The greenhouse conference in Adelaide we picked up the issue of the built environment because that wasn’t really getting any focus at the time. There were nine sections to do with greenhouse, everyone talked about that along with global warming, the built environment wasn’t there and I thought well it needs to be .. it’s just about the biggest impact we have, through our cities and the way we build things.
We formed a group called the Greenhouse Association Australia, it was probably the first dedicated community or association on climate change in Australia so it formed in 1989, from that we got a lot of interest in this idea of the built environment being key and I talked about eco cities. That got picked up by a number of people.
In 1990 we formed something called Urban Ecology Australia which was a direct spin off from all the interest in the built environment and how it impacted on the rest of the environment. Urban Ecology Australia was all about creating eco cities, now in 1990 if you said eco city people looked at you funny, isn’t that an oxymoron? You can’t have city and eco side by side, we’ve learnt better of course but I guess we were in a sense pioneering some of the ideas there and it got people excited it was a really energy, energising thing. Which was important because one of the things that came out of the 88 conference was concern about negativity, you can really be easily negative, bring people down, walk into a cheerful room start being negative you can bring everybody down, it’s that easy, it’s maybe a little harder to bring everybody up and keep positive.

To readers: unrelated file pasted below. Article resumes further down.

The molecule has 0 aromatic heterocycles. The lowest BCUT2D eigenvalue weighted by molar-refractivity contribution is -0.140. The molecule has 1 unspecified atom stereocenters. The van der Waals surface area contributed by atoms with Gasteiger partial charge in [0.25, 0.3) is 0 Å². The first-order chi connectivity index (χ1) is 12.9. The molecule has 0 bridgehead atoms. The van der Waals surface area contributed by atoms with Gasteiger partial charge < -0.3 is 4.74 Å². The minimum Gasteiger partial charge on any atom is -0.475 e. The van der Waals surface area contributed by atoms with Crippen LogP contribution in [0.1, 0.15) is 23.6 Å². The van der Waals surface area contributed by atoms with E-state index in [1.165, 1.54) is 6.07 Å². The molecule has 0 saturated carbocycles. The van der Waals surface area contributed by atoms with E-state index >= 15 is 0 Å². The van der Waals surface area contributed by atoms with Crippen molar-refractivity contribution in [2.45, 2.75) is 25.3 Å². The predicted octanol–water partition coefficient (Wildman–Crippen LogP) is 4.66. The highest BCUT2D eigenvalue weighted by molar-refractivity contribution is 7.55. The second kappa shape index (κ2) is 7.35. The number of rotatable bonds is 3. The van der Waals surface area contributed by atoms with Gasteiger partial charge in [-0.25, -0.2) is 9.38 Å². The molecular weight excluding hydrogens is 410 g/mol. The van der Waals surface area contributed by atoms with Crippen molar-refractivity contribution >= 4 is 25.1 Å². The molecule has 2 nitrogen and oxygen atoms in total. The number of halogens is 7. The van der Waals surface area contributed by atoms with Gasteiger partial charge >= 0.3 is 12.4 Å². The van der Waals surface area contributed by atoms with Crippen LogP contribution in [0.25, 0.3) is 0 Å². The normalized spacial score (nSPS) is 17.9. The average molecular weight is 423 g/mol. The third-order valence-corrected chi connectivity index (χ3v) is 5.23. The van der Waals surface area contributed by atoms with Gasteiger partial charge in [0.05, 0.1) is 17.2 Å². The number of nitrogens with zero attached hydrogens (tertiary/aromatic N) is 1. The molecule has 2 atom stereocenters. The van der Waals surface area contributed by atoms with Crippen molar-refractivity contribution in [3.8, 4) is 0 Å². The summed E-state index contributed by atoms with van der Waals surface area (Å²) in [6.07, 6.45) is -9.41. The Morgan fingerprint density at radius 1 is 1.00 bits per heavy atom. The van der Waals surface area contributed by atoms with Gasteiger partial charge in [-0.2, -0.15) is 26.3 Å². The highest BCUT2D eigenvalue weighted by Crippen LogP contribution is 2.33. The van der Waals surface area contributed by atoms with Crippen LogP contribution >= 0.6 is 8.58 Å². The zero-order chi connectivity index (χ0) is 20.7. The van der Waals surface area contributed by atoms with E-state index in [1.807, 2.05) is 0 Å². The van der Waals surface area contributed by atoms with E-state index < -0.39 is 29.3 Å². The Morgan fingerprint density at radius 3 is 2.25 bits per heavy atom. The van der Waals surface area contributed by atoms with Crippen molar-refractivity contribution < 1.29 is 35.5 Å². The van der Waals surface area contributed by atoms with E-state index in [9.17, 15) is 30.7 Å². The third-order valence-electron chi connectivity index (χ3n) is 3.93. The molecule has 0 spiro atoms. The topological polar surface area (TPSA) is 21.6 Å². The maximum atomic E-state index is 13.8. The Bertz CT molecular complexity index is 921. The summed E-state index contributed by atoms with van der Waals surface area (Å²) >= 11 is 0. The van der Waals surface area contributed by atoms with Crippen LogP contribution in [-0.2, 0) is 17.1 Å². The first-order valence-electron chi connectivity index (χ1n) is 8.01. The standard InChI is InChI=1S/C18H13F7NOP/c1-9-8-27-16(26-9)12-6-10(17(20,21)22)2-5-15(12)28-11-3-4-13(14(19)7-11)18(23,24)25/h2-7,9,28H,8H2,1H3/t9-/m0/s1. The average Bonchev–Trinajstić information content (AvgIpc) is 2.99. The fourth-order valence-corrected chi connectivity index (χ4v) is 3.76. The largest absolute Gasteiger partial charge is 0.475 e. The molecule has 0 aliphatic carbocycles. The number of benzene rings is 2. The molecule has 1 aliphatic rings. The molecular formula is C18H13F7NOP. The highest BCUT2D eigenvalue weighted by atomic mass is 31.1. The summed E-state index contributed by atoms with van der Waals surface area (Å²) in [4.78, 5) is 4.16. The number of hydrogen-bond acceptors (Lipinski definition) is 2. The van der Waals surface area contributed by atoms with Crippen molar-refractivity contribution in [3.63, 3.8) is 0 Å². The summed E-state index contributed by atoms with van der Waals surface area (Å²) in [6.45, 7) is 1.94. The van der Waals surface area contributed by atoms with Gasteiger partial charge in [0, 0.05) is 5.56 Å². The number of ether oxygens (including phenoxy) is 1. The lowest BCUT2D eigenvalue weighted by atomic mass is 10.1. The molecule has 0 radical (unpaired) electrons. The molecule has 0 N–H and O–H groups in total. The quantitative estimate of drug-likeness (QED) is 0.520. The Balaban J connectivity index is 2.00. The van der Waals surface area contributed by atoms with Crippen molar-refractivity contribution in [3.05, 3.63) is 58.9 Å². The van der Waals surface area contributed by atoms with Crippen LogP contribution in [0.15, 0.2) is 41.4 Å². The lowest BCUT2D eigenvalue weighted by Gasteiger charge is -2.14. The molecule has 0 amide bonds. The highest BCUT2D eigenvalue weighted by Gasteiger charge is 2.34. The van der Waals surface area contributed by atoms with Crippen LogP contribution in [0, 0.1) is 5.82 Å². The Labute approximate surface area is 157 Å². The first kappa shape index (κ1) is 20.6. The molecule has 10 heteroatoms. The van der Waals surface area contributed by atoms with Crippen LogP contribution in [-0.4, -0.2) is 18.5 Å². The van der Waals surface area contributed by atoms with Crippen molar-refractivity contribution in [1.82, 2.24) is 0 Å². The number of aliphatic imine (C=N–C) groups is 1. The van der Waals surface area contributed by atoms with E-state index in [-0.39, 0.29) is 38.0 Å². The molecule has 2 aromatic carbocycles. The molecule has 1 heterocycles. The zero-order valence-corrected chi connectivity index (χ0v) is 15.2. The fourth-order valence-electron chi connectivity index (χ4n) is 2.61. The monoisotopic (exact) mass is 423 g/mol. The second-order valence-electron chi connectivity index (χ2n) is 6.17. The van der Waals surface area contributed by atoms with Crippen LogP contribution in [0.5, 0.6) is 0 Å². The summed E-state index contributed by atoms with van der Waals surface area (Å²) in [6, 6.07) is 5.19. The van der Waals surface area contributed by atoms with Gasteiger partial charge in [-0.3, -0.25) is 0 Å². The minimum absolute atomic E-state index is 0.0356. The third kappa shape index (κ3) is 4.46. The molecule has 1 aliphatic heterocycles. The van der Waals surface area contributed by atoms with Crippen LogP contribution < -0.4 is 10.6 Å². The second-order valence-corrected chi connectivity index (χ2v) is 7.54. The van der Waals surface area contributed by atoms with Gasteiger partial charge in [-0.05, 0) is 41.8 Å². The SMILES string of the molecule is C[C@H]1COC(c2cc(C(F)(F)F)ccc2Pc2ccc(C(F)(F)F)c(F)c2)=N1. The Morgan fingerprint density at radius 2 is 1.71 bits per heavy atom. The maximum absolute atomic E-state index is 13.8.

Climate Change is such a big deal, the impact is so enormous when you think about it, it’s easy to get depressed so it’s about how you can do something positive…our solution was eco cities, let’s build our cities in a way that fits the environment, fits the cycles of nature and provides beautiful and nice places for people to live in, it’s that simple in concept but we ran in 92 the second international eco city conference, people from 21 different countries, it was the beginning of what I still think of as the eco city movement.